Mrs. Osnas Weitman part VI

You were describing your year in the forest.

It was Rosh Hashanah and Yom Kippur. We didn’t know what these days meant, but of course my uncle did. He asked one of the gentiles to prepare mashed potatoes and hard-boiled eggs so that we could fast on Yom Kippur. When the mashed potatoes were set out with their delicious aroma, my uncle told us all to eat. When I asked him why he wasn’t eating, he simply stated that he had noticed some fat in the potatoes which may have come from a non-kosher source. We decided that if it wasn’t good enough for my uncle to eat we wouldn’t eat it, either. The gentiles couldn’t believe the amount of emunah my uncle had and how much Yiddishkeit he was able to instill in us, just by being an example of a Yid. This was how we learned about Yom Kippur and kashrus.

Since there were gentiles who knew of our whereabouts, my uncle was afraid that under pressure they might reveal our bunker. Therefore, we were constantly on the move.

Winter arrived and we suffered terribly. We were stricken with terrible lice. My uncle and my mother were busy all day long picking lice. They tried to rub our extremities, our fingers and toes, to prevent them from getting frostbitten. We spent most of the time underground because it was warmer.

We met up with another Jewish family and they told us that Auschwitz and the Germans were destroyed and we were going to be liberated by the Russians. My uncle begged them not to rush into town because the gentiles who live near the town have been brainwashed to hate Jews. “Stay in your bunkers until the Russians subdue these gentiles,” he said. But these Jews couldn’t contain themselves any longer. When we walked out three weeks later, we found their bodies at the side of the road, butchered.

Can you tell us about liberation?

By the time we walked out, the Ukrainians who were living in the town had been put in their places by the Russians. Communism ruled this area now.

We continued walking until we reached the same ghetto we had left. Before leaving, we had buried some of our belongings that were dear to us, in the bunkers. We anxiously dug to see if these objects were still there. We found my mother’s candelabra and a little bit of jewelry, along with two sifrei Torah which had been written by my grandparents. One sefer Torah is in Lakewood and the other one is in the Amshinover beis medrash in Eretz Yisrael. We also found many family pictures.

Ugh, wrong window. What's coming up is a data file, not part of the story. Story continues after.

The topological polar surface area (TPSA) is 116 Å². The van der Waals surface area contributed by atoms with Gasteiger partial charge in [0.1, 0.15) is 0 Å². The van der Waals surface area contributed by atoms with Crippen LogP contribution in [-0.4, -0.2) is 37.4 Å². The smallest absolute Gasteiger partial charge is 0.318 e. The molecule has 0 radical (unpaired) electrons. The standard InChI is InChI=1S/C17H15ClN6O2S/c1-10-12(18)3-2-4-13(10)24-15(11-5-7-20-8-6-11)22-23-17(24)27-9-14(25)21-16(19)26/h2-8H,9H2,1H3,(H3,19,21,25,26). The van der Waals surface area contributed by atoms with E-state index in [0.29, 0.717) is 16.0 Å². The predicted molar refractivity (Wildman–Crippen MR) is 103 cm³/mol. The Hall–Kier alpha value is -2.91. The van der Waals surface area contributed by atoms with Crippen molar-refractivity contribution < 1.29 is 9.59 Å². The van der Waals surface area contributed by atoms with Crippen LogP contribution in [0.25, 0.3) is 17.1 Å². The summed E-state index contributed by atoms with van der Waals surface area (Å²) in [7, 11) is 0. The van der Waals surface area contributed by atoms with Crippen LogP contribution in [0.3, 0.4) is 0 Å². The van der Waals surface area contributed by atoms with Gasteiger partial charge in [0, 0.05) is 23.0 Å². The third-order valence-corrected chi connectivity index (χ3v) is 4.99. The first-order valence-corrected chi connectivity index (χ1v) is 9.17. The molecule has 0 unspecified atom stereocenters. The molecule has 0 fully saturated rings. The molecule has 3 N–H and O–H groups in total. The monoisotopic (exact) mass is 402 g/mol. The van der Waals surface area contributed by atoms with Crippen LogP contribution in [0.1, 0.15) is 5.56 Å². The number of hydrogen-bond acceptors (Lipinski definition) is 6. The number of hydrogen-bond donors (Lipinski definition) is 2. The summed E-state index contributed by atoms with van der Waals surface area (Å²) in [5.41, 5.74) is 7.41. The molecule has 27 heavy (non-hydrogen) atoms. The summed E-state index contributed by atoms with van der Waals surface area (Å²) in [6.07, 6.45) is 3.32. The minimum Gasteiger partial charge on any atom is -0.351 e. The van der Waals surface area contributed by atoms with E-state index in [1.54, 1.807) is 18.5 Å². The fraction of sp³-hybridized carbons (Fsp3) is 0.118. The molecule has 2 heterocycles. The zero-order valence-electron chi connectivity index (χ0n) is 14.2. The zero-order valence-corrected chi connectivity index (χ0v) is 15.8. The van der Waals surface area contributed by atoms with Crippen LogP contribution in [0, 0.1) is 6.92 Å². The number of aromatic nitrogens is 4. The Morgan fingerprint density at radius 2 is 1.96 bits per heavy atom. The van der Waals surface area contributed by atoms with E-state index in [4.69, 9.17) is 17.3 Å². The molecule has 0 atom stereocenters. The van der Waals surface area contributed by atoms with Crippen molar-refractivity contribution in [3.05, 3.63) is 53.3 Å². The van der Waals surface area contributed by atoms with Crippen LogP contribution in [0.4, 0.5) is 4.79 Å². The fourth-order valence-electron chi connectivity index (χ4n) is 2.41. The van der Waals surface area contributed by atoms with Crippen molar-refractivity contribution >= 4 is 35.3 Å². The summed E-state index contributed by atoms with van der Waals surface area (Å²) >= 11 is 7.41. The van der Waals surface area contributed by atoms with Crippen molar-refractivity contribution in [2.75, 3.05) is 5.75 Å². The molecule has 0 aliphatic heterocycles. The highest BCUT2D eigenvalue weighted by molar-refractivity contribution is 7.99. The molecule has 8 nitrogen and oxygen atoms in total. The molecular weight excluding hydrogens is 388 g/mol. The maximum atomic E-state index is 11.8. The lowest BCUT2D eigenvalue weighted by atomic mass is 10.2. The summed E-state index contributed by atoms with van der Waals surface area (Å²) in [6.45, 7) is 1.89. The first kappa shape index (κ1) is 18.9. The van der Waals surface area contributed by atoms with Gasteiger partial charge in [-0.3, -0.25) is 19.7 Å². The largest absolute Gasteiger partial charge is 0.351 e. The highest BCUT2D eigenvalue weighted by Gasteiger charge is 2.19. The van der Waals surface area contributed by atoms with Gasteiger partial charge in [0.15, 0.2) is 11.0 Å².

Fetter tried hard to resume a semblance of Jewish existence. He kept looking for a minyan on Shabbos and Yom Tov. The shul of Zbaraz was destroyed. Unfortunately, the few Jewish families that survived the Holocaust were not observant. One Friday afternoon my uncle handed us (three girls) a list of 10 addresses to approach, notifying the people that a minyan would take place in our home, Friday evening.

Fetter, why don’t you go?”

“Those people won’t listen to me. Maybe if three little girls request…”

Reluctantly, we knocked at our first address. It was difficult for us to explain about a minyan, for we ourselves had never seen a minyan.

The person at the first home said to us, “You expect me to come pray after losing my family? My prayers weren’t heard; I no longer pray.”

The three of us were caught off guard. We certainly didn’t know how to answer his questions or how to relieve his pain and anger. We just listened to his outpouring and then he said to us, “Tell your uncle that I will come to his minyan.” The same scenario occurred at each address.

After mother lit the candles, the minyan took place. We learned about a minyan for the first time and it convened in our house until we left Zbaraz in July 1946.

What message can you impart to today’s generation?

Our brethren who perished in the Holocaust are kulam kedoshim.

Presently we have more talmidim and talmidos than in pre-World War II years.

The achdus among Klal Yisrael is felt much more. We are heading towards an era of v’ahavta l’reiacha kamocha. We witness miracles each day. Hopefully, soon we’ll see our complete Redemption.


These survivors’ memoirs are being compiled by Project Witness.